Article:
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The genre of comic books and graphic novels has been around for a long time. I mean, a really long time. So long in fact that my dad used to read them. That’s right. On some level, my obsession with comic books comes from my father. He’s the one you can blame! I’ve had a lot of time with my family this year which gave me an idea: instead of writing an entire piece, I could get my Dad to write it instead! In actuality, I wanted to try a bit of an experiment. I am a fan of the Batman ’66 series from DC Comics and I know that my dear old Dad was reading and watching Batman all the way back in 1966. There is no one better to judge the quality of the book and it’s adherence to the source material than my father. Over to you, Dad…
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Hi, Pat’s dad here. I was eight in 1966. England had just won the World Cup and there were two black and white TV channels in the UK. Batman was the top early evening show on one (ITV), and The Man from U.N.C.L.E. was the top early evening show on the other (BBC). American comics were presented on newspaper with a primary colour palette and a glossy front and back cover. All adverts were for American products (bubble gum and plastic collectibles) in cents (not even in dollars).
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Batman and The Man from U.N.C.L.E. were the pinnacle of American entertainment for eight year old boys (only Gerry Anderson’s shows such as Thunderbirds could compete). They had fantastic theme tunes, great characters, and great villains. Boys would sing the short burst of theme tunes that broke up the scenes (advert breaks in the States) and repeat catchphrases such as ‘Holy Cow’, ‘Open Channel D’, ‘POW’, and ‘Thwack’.
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Maybe it is the thoughts of a man in his fifties, but ‘The Batman Affair’ has taken these iconic characters and placed them in the style of the current comic books. In doing so, it has lost the essence of the characters and the situations they found themselves in. If you are going to brand a comic as ‘Batman ‘66 meets The Man from U.N.C.L.E.’, then give it a 60’s feel. Primary colours, sound effects, catchphrases, and scene changing panels would provide a full retro feel. If you are going to identify so closely with characters from a particular era then it makes sense to incorporate these other aspects.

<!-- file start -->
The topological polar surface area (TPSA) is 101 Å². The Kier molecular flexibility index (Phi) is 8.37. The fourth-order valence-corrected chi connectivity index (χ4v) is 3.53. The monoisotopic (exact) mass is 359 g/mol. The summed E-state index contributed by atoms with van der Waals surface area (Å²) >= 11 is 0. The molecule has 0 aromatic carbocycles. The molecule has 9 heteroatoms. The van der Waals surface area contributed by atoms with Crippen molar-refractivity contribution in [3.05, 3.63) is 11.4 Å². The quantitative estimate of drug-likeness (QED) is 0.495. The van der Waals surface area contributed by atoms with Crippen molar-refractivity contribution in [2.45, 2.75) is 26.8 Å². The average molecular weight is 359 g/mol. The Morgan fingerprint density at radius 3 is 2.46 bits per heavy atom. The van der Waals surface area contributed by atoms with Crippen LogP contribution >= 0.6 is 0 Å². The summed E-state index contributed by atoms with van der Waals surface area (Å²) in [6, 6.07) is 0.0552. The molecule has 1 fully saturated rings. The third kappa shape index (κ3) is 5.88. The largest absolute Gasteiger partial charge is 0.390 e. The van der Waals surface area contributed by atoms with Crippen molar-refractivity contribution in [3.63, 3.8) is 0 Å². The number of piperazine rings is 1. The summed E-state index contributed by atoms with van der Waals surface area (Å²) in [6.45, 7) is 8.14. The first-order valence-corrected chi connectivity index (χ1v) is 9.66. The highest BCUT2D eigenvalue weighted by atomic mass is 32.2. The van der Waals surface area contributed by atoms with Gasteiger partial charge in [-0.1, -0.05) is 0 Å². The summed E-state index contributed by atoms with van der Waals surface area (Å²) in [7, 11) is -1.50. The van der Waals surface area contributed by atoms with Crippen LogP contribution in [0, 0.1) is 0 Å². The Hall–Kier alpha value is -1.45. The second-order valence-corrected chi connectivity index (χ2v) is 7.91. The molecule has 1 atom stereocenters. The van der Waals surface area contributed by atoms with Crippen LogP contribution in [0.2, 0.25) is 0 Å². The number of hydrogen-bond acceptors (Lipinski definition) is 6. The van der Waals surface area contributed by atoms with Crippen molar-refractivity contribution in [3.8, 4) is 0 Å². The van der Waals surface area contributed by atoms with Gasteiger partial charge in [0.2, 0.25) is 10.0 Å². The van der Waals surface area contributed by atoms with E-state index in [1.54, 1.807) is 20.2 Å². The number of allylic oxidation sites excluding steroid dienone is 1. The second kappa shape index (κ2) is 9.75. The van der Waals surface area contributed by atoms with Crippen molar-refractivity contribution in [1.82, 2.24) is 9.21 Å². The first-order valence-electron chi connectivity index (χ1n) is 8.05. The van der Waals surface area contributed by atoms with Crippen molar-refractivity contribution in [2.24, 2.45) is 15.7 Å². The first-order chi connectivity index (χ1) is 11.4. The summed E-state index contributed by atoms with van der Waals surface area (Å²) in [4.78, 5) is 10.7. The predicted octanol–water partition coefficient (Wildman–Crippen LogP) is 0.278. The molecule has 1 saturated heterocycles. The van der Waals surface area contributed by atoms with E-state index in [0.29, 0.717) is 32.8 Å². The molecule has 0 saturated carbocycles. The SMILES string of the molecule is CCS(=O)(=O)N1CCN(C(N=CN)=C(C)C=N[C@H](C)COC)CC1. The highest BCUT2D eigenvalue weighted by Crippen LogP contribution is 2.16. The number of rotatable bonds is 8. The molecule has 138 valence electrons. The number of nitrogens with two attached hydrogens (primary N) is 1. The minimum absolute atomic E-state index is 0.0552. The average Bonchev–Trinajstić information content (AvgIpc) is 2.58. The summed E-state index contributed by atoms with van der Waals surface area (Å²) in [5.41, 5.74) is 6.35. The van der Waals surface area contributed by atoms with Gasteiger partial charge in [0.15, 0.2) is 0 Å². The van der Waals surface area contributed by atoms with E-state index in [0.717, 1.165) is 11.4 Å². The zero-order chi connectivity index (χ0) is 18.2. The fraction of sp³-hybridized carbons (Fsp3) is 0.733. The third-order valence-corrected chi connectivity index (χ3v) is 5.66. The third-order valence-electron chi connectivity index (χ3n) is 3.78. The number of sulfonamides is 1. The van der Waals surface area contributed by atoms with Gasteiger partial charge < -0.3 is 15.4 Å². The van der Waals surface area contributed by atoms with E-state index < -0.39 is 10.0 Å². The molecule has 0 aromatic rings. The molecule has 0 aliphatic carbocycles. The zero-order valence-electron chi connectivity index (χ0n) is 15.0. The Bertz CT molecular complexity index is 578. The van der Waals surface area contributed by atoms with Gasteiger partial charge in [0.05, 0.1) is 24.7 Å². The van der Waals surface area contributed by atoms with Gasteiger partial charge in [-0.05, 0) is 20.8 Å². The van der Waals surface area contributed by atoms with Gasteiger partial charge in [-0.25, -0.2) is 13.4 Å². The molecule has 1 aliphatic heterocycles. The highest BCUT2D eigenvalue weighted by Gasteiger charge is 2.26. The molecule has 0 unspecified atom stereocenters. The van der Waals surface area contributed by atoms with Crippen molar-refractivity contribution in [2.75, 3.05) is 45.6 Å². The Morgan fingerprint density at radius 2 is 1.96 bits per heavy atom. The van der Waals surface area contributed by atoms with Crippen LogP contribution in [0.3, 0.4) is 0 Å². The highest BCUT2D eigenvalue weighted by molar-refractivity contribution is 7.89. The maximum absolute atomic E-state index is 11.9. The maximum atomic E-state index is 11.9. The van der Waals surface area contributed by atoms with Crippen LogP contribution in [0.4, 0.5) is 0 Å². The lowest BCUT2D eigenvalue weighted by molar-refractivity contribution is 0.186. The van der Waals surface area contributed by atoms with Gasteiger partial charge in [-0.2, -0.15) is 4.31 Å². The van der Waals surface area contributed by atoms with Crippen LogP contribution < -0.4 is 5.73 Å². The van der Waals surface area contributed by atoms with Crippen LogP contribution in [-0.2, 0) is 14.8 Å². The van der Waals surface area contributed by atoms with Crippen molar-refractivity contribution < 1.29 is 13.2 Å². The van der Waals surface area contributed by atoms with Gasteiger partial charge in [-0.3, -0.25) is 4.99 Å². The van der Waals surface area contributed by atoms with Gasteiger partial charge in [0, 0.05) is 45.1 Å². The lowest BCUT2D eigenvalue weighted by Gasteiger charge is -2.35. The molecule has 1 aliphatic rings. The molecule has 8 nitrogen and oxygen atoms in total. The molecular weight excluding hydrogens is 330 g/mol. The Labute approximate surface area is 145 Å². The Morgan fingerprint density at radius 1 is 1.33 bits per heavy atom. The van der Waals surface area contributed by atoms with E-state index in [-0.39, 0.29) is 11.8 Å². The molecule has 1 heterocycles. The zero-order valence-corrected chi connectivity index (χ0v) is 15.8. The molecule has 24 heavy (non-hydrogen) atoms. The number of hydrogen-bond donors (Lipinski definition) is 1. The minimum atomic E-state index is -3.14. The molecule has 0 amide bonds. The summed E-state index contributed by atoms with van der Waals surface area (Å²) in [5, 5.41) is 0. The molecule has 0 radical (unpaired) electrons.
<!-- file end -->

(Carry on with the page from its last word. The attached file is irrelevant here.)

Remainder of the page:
However, I am pleased that someone has thought that it is viable to bring back 50 year old characters. Putting nostalgia aside, I hope that the characters are given a chance. The ‘protective’ Batman rather than the Dark Knight and a United Nations organisation committed to stopping crime are simple ideals which could be explored in the complex world of today.
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The old man has got a point. I’ve spent the afternoon digging through some of his old comics and watching old Adam West clips and I have to say Jeff Parker has missed some of the original flair from the classic Batman tales. That being said, Batman ’66 is not really for my Dad, it’s for modern comic book audiences. Typically fifteen to thirty year old readers who are most likely to have watched a few episodes of the Adam West Batman and the Guy Ritchie The Man From U.N.C.L.E. film from earlier this year. Comics have changed in their style and pacing over the years and so Jeff Parker has had to adapt his script to fit in with this.
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It would have been really cool to have a different paper quality or at least some art direction harkening back to those early days of DC Comics. I can understand why it would have been impractical, but it could have helped sell the idea. The internal art by David Hahn seems to work well for me, but everything in the design department is camped up and played for gags. My advice would be that if you are a large fan of that era of Batman to maybe avoid it. If you have a passing acquaintance with it, this is perfect.
…that’s the last piece of the year folks! See you on New Year’s Day with a new BearSleuth Spoiler Free Comic Book Bundle!